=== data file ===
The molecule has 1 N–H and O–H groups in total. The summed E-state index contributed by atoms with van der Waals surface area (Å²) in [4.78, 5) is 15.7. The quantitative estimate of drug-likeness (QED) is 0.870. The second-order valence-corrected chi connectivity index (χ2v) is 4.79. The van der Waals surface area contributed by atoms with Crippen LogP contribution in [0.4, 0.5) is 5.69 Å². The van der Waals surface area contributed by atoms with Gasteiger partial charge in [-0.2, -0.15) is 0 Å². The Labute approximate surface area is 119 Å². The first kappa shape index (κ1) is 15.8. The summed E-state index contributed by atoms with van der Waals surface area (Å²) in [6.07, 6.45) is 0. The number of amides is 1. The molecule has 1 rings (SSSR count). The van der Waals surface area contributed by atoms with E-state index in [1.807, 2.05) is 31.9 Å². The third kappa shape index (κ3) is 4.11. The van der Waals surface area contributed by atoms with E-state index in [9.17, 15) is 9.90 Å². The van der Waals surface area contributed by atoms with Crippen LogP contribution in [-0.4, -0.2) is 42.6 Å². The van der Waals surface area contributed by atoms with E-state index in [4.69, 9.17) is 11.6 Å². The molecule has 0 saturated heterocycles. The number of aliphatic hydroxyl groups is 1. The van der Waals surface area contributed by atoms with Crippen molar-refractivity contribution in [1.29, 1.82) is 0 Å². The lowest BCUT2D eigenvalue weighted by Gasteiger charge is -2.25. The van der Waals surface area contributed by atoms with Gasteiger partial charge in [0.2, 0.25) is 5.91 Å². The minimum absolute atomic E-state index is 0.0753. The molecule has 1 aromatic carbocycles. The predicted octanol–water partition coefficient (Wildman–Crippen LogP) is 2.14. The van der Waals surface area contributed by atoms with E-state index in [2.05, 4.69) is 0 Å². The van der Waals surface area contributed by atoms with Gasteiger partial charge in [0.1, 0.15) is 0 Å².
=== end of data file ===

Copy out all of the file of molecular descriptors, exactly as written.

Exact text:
The molecule has 1 N–H and O–H groups in total. The summed E-state index contributed by atoms with van der Waals surface area (Å²) in [4.78, 5) is 15.7. The quantitative estimate of drug-likeness (QED) is 0.870. The second-order valence-corrected chi connectivity index (χ2v) is 4.79. The van der Waals surface area contributed by atoms with Crippen LogP contribution in [0.4, 0.5) is 5.69 Å². The van der Waals surface area contributed by atoms with Gasteiger partial charge in [-0.2, -0.15) is 0 Å². The Labute approximate surface area is 119 Å². The first kappa shape index (κ1) is 15.8. The summed E-state index contributed by atoms with van der Waals surface area (Å²) in [6.07, 6.45) is 0. The number of amides is 1. The molecule has 1 rings (SSSR count). The van der Waals surface area contributed by atoms with E-state index in [1.807, 2.05) is 31.9 Å². The third kappa shape index (κ3) is 4.11. The van der Waals surface area contributed by atoms with E-state index in [9.17, 15) is 9.90 Å². The van der Waals surface area contributed by atoms with Crippen LogP contribution in [-0.4, -0.2) is 42.6 Å². The van der Waals surface area contributed by atoms with E-state index in [4.69, 9.17) is 11.6 Å². The molecule has 0 saturated heterocycles. The number of aliphatic hydroxyl groups is 1. The van der Waals surface area contributed by atoms with Crippen molar-refractivity contribution in [1.29, 1.82) is 0 Å². The lowest BCUT2D eigenvalue weighted by Gasteiger charge is -2.25. The van der Waals surface area contributed by atoms with Gasteiger partial charge in [0.2, 0.25) is 5.91 Å². The minimum absolute atomic E-state index is 0.0753. The molecule has 1 aromatic carbocycles. The predicted octanol–water partition coefficient (Wildman–Crippen LogP) is 2.14. The van der Waals surface area contributed by atoms with E-state index in [2.05, 4.69) is 0 Å². The van der Waals surface area contributed by atoms with Gasteiger partial charge in [0.1, 0.15) is 0 Å².